What a smart data strategy looks like in practice
In his previous two blogs, Virginio Basile, Tikit’s Vice President, Professional Services, North America, described how high quality data can help laws firms succeed. In this, the third and final blog in the series, Virginio discusses the implementation of a successful data strategy.
In my last two blogs I talked about the value that law firms can get from great data and how they can obtain it. To round the series off, here I’m drawing on the experience of a recent timekeeping software deployment to illustrate how firms can acquire high quality data in practice.
Start with policies
As I said last time, a deployment ideally needs to begin with a review of the firm’s approach to timekeeping, and that’s going to be enshrined in its policies and timekeeping protocols. So ask what your policies and protocols require? If they’re not telling attorneys that timekeeping matters, and they’re not driving behaviours towards diligent and prompt timekeeping, then they need to be changed. Also, does your firm track individual performance and have measures in place that drive adherence to your policies?
The firm I recently worked with conducted a policy review and revision exercise as the first step in its new timekeeping implementation. New policies required attorneys (and their assistants) to make three important changes. First, to be more granular with time recording by recording smaller units of time. Second, to diligently record all time, in particular ‘new found time’ – which is typically time worked outside the boundaries of a nine-to-five, five-day week. Thirdly, and this is the most important of all: to use the tools being made available to record time contemporaneously.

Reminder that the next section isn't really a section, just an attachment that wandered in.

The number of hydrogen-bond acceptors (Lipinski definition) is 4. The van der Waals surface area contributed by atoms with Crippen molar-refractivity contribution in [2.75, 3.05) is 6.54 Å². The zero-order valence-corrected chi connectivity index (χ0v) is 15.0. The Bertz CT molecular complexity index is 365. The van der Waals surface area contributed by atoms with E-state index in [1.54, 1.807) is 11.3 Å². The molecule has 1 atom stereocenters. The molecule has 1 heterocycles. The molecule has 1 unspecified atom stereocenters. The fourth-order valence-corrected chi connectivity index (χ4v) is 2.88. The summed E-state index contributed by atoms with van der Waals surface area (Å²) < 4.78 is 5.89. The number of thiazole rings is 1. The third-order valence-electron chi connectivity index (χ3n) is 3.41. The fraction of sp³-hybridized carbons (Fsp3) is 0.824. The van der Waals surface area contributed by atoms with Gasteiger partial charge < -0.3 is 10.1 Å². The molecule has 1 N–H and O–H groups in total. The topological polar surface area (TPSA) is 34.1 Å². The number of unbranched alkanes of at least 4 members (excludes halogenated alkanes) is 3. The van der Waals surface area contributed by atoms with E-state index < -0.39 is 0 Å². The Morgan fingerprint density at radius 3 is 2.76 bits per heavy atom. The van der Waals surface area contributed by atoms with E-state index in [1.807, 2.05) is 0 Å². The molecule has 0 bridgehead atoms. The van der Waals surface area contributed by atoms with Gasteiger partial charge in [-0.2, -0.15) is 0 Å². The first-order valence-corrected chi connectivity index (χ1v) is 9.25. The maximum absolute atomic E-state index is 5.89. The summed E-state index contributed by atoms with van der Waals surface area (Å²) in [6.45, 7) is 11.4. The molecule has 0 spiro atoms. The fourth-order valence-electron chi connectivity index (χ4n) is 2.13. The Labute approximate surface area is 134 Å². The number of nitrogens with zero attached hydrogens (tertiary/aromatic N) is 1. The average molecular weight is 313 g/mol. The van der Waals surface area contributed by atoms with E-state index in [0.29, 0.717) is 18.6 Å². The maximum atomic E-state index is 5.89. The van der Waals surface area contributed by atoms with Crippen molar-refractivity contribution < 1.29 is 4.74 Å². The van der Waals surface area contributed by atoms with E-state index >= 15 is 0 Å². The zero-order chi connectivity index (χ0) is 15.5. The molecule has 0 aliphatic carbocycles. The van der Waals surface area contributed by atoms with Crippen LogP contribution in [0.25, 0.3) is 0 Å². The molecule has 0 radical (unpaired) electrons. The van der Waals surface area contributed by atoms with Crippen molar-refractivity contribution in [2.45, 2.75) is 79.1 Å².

Its new policies also set explicit targets to reduce velocity (the time taken between work being performed and it being recorded). Finally the firm put in place a system of penalties and bonuses to keep people focused on staying on track.
Communicate, communicate, communicate
Any time you want behaviours to change, it’s really important to tell people why they should be making the effort. So the firm we’re talking about began the transition by making the business case as to why change was necessary.
It communicated with all its staff about the cost of getting timekeeping wrong and emphasized the huge advantages of getting it right. In particular the firm communicated the cost of half its attorneys, and their assistants, spending several unbillable hours on reconstructing time on a monthly basis. As well communications highlighted the month-end scramble to complete timesheets and the pressure that put on systems and people to illustrate why things needed to change.
Then a second wave of communication said: “Don’t worry, because actually this will make your life much better.” In particular, attorneys were treated like consumers and given a choice over devices and as to how they could implement the new contemporaneous time capture regime. Plus communications stressed how a fluid and shared time capture process (shared with assistants) was going to take the onerousness out of traditional timekeeping and make life easier for everyone.